Pancreatitis means “inflammation of the pancreas.” There are several causes, all of which require immediate medical attention, and pancreatic episodes are often misdiagnosed, or ignored, because the symptoms are sometimes so similar to other conditions.

Understanding the function of the pancreas can help you determine if you have a problem. The two main functions of the pancreas are to secrete enzymes that aid in digestion and to produce cells responsible for insulin (which raises blood sugar) and glucagon (which lowers blood sugar). A balance of the blood sugars is imperative for proper brain function, so the pancreas is a pretty important little piece of equipment.

For the most part, it lies quietly cradled between the stomach and the top loop of the small intestine, sharing a cozy spot with your gall bladder and a couple of essential arteries, producing essential endocrines and exocrines, helping digestion and the burning of body fuel along by keeping the delicate sugary balance in your blood. People of a healthy weight who practice clean diets and drink only moderately rarely suffer from problems or flare-ups, and may go an entire lifetime without thinking of their pancreas even once.

In fact, 80 percent of pancreas-related illnesses are attributed to alcohol use or gallstones. The number one common factor in chronic (or long-lasting and lingering) pancreatitis is alcohol use. Acute (or sudden-onset episodes) are most often associated with a gall bladder inflammation or gall stones.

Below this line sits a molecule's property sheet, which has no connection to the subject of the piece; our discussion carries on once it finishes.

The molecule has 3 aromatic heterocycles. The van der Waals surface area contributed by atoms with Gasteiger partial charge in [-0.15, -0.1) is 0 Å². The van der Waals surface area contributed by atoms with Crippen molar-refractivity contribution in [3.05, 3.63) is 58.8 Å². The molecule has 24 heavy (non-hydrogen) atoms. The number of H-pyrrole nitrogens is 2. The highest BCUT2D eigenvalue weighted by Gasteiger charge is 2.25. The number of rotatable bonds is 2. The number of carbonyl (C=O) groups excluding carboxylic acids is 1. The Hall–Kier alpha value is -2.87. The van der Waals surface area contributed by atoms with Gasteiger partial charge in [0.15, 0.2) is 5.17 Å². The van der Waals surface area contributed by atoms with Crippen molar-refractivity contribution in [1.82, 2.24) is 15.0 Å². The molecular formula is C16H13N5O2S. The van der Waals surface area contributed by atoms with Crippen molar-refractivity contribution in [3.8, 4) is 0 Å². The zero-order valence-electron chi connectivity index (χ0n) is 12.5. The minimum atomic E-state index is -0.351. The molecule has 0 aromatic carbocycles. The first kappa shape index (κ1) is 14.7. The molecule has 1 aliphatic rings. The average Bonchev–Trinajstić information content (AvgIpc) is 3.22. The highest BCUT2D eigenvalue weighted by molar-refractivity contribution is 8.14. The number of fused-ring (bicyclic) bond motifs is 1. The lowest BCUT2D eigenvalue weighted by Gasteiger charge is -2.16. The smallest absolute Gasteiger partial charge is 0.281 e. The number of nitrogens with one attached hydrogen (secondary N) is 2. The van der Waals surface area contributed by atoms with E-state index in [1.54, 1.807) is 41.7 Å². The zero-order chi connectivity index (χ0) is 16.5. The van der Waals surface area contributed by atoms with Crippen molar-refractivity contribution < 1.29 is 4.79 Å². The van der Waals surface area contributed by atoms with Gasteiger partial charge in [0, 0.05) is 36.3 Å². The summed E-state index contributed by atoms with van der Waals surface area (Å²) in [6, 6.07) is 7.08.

There are medications noted for pancreatic reaction, namely prednisone (a corticosteriod), valproic acid (an anticonvulsant) and metformin, (an anti-hyperglycemic). There are also a number of infectious causes, including herpes simplex virus, salmonella, and toxoplasma. An inherited form of pancreatitis is uncommon and accounts for less than 3 percent of diagnosed cases.

Treating an acute episode can be as simple as restricting food intake for a week or so, and making diet changes, or as complicated as having to spend a week in the hospital with intravenous fluids, medications and oxygen.

The most common symptoms of pancreatitis are severe burning and pain in the upper left quadrant of the torso that radiates to the back, coupled with nausea and vomiting that is worsened with eating. These also happen to be symptoms of a gall bladder attack, and since the two are closely associated, it wouldn’t hurt to have an abdominal ultrasound, which shows an inflamed pancreas clearly. It is convenient, simple, non-invasive, and highly recommended if you experience these symptoms.

Although pain generally drives the patient to treatment before necrosis sets in, left untreated, the pancreas will quite literally die and cease to function, which causes all kinds of systemic chaos and can result in death.

The pancreas can be transplanted fully from a recently deceased individual, or a partial pancreatic donation can be made from a living donor. Taking care of the pancreas you have is obviously easier than getting a new one, and can be achieved with the exact same basic principals as taking care of every other organ or gland in your body. Eat a balanced diet, avoid excessive animal fats, drink plenty of water, get plenty of exercise, don’t smoke, and drink alcohol only in moderation. Keep your pancreas happy.